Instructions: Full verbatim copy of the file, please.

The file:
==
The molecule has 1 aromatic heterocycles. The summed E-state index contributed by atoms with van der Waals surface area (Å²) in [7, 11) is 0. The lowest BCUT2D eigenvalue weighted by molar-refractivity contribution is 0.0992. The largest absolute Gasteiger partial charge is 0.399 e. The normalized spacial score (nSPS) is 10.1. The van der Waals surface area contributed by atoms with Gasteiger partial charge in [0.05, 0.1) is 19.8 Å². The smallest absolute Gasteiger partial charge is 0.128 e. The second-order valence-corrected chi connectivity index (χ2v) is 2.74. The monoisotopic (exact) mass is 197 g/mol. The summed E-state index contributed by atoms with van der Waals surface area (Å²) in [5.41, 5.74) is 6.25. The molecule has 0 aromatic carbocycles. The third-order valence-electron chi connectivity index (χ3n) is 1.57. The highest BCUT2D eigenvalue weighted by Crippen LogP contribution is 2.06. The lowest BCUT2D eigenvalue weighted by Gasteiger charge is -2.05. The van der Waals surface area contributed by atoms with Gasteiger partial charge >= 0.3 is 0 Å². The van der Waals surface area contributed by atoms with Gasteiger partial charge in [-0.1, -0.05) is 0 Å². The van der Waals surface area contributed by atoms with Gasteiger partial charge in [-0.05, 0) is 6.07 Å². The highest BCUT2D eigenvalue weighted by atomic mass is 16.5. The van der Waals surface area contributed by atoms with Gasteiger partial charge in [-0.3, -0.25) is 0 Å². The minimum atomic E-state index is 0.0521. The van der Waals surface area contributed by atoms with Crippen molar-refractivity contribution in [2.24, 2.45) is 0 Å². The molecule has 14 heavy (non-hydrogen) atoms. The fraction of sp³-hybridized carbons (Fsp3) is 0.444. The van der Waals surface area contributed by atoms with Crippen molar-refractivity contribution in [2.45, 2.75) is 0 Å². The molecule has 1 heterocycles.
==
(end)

The molecule has 1 aromatic heterocycles. The summed E-state index contributed by atoms with van der Waals surface area (Å²) in [7, 11) is 0. The lowest BCUT2D eigenvalue weighted by molar-refractivity contribution is 0.0992. The largest absolute Gasteiger partial charge is 0.399 e. The normalized spacial score (nSPS) is 10.1. The van der Waals surface area contributed by atoms with Gasteiger partial charge in [0.05, 0.1) is 19.8 Å². The smallest absolute Gasteiger partial charge is 0.128 e. The second-order valence-corrected chi connectivity index (χ2v) is 2.74. The monoisotopic (exact) mass is 197 g/mol. The summed E-state index contributed by atoms with van der Waals surface area (Å²) in [5.41, 5.74) is 6.25. The molecule has 0 aromatic carbocycles. The third-order valence-electron chi connectivity index (χ3n) is 1.57. The highest BCUT2D eigenvalue weighted by Crippen LogP contribution is 2.06. The lowest BCUT2D eigenvalue weighted by Gasteiger charge is -2.05. The van der Waals surface area contributed by atoms with Gasteiger partial charge >= 0.3 is 0 Å². The van der Waals surface area contributed by atoms with Gasteiger partial charge in [-0.1, -0.05) is 0 Å². The van der Waals surface area contributed by atoms with Gasteiger partial charge in [-0.05, 0) is 6.07 Å². The highest BCUT2D eigenvalue weighted by atomic mass is 16.5. The van der Waals surface area contributed by atoms with Gasteiger partial charge in [-0.3, -0.25) is 0 Å². The minimum atomic E-state index is 0.0521. The van der Waals surface area contributed by atoms with Crippen molar-refractivity contribution in [2.24, 2.45) is 0 Å². The molecule has 14 heavy (non-hydrogen) atoms. The fraction of sp³-hybridized carbons (Fsp3) is 0.444. The van der Waals surface area contributed by atoms with Crippen molar-refractivity contribution in [2.45, 2.75) is 0 Å². The molecule has 1 heterocycles.